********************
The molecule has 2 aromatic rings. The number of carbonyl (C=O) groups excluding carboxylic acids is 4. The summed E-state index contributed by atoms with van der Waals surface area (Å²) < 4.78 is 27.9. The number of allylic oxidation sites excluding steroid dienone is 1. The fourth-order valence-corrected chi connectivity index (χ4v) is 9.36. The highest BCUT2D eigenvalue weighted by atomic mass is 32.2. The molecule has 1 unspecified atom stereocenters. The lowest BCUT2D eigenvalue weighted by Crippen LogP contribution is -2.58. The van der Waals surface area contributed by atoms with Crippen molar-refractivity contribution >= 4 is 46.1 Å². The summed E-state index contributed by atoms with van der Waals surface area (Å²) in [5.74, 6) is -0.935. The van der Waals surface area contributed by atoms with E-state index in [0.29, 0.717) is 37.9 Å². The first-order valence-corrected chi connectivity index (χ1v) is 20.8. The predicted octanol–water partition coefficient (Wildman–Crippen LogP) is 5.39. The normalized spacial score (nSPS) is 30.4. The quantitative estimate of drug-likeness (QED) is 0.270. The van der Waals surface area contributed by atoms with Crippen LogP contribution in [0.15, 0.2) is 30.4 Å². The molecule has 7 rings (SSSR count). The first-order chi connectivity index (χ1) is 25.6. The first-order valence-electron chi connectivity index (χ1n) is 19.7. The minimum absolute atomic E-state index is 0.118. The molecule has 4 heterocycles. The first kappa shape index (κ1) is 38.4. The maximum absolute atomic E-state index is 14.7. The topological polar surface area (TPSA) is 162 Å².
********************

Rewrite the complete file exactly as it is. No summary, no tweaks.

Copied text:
The molecule has 2 aromatic rings. The number of carbonyl (C=O) groups excluding carboxylic acids is 4. The summed E-state index contributed by atoms with van der Waals surface area (Å²) < 4.78 is 27.9. The number of allylic oxidation sites excluding steroid dienone is 1. The fourth-order valence-corrected chi connectivity index (χ4v) is 9.36. The highest BCUT2D eigenvalue weighted by atomic mass is 32.2. The molecule has 1 unspecified atom stereocenters. The lowest BCUT2D eigenvalue weighted by Crippen LogP contribution is -2.58. The van der Waals surface area contributed by atoms with Crippen molar-refractivity contribution >= 4 is 46.1 Å². The summed E-state index contributed by atoms with van der Waals surface area (Å²) in [5.74, 6) is -0.935. The van der Waals surface area contributed by atoms with E-state index in [0.29, 0.717) is 37.9 Å². The first-order valence-corrected chi connectivity index (χ1v) is 20.8. The predicted octanol–water partition coefficient (Wildman–Crippen LogP) is 5.39. The normalized spacial score (nSPS) is 30.4. The quantitative estimate of drug-likeness (QED) is 0.270. The van der Waals surface area contributed by atoms with Crippen LogP contribution in [0.15, 0.2) is 30.4 Å². The molecule has 7 rings (SSSR count). The first-order chi connectivity index (χ1) is 25.6. The first-order valence-electron chi connectivity index (χ1n) is 19.7. The minimum absolute atomic E-state index is 0.118. The molecule has 4 heterocycles. The first kappa shape index (κ1) is 38.4. The maximum absolute atomic E-state index is 14.7. The topological polar surface area (TPSA) is 162 Å².